Simple things like studying in a boarding school, growing up in a joint family, organising a college fest or volunteering to lead a CSR project in your earlier organisation may tilt the scales decisively in your favour.
4. You seem too secure
What do you do with a guy who has a resignation mail ready on his draft folder and don’t seem to care about the money or the experience in his CV?
He may have a well established family business or a spouse who is earning enough to take care of his bills.
While this may seem like a 'walk in the park' kind of feeling for the particular guy, for all his co-workers, the job may be crucial to their survival and financial prosperity. They will want someone who is more committed.
So if your CV demonstrates that you are too secure for a base level job by flaunting your overseas education, travel, your influential references or internships it may actually go against you in a mid sized organisation.
5. Cultural fitment
Recently I was sharing the dias with the head honcho of a publishing house at a book launch event and we were discussing about hiring methodologies in a changing world. The one thing that she made absolutely clear was the fact that beyond mid management, cultural fitment is non negotiable.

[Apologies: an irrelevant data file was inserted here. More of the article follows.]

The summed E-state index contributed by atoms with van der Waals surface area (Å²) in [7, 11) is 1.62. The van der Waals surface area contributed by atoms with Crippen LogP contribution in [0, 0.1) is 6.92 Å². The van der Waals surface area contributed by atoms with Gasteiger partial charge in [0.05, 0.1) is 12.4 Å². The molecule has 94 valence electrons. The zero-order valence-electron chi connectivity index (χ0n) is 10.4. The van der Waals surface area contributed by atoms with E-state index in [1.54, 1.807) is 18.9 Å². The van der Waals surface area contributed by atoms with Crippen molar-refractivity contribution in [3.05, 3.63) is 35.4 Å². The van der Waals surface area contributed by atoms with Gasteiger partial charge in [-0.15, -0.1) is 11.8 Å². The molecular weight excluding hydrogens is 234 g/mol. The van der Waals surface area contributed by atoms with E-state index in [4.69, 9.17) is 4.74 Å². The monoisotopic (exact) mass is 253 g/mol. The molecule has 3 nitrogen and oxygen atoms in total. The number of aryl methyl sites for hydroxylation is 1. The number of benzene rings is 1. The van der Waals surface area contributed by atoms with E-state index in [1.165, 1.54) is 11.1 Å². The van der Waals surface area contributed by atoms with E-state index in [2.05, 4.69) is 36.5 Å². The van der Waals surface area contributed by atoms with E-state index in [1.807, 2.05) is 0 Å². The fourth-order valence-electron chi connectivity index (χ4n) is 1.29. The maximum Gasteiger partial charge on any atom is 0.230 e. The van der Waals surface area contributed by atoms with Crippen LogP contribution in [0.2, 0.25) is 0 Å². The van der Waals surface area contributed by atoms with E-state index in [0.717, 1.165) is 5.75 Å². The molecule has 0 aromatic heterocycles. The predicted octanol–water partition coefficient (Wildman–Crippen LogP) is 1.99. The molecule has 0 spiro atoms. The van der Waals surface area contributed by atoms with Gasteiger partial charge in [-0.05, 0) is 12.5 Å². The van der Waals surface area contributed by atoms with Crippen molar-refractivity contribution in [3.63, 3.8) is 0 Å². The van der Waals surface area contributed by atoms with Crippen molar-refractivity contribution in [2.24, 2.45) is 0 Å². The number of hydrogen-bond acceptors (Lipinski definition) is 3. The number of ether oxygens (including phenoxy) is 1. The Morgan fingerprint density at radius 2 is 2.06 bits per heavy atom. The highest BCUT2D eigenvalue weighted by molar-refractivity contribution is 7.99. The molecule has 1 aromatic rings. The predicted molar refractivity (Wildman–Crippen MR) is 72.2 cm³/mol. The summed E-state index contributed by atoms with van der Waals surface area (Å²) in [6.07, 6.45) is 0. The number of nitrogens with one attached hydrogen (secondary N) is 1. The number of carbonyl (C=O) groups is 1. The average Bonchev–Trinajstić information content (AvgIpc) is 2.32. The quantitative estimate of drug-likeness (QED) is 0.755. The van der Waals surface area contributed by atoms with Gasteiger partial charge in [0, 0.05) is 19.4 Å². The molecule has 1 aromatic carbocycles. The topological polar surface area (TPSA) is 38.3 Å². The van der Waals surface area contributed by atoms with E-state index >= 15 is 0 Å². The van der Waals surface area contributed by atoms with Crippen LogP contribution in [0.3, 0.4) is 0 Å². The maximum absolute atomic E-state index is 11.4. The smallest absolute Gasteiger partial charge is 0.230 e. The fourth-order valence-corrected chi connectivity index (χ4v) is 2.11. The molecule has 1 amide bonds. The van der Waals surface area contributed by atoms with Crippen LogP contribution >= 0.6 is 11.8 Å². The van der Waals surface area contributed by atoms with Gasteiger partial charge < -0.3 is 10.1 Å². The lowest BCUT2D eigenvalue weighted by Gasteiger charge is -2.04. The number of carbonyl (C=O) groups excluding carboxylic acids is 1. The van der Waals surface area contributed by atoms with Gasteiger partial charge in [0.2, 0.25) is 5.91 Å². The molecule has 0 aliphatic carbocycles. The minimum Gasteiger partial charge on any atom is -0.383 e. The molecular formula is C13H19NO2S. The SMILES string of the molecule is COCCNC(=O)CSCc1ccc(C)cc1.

The talent acquisition teams spend significant amount of time on this.
Very often social media profiles are thoroughly checked; work culture in the previous organisations that you have been a part of is seriously assessed and the personal section of the resume is evaluated in detail.
6. Integrity and flexibility
Every organisation wants to work with people who are honest enough to admit their past failures ( along with flaunting your success) and the key takeaways from that.
You don’t need to be a superman to make the cut. All you need is to demonstrate the fact that you are an open, approachable and sensible person who is ready to learn from his/her mistakes and make course correction as and when required.
It would be interesting if your CV and application letter also lists some of the learnings you had from your failures, bad decisions and mistakes.
Resistance to change is the worst thing that you can do to yourself and to your new organisation.
7. Conflict of interest
If your spouse or sibling is working for a competitor, your profile may suffer.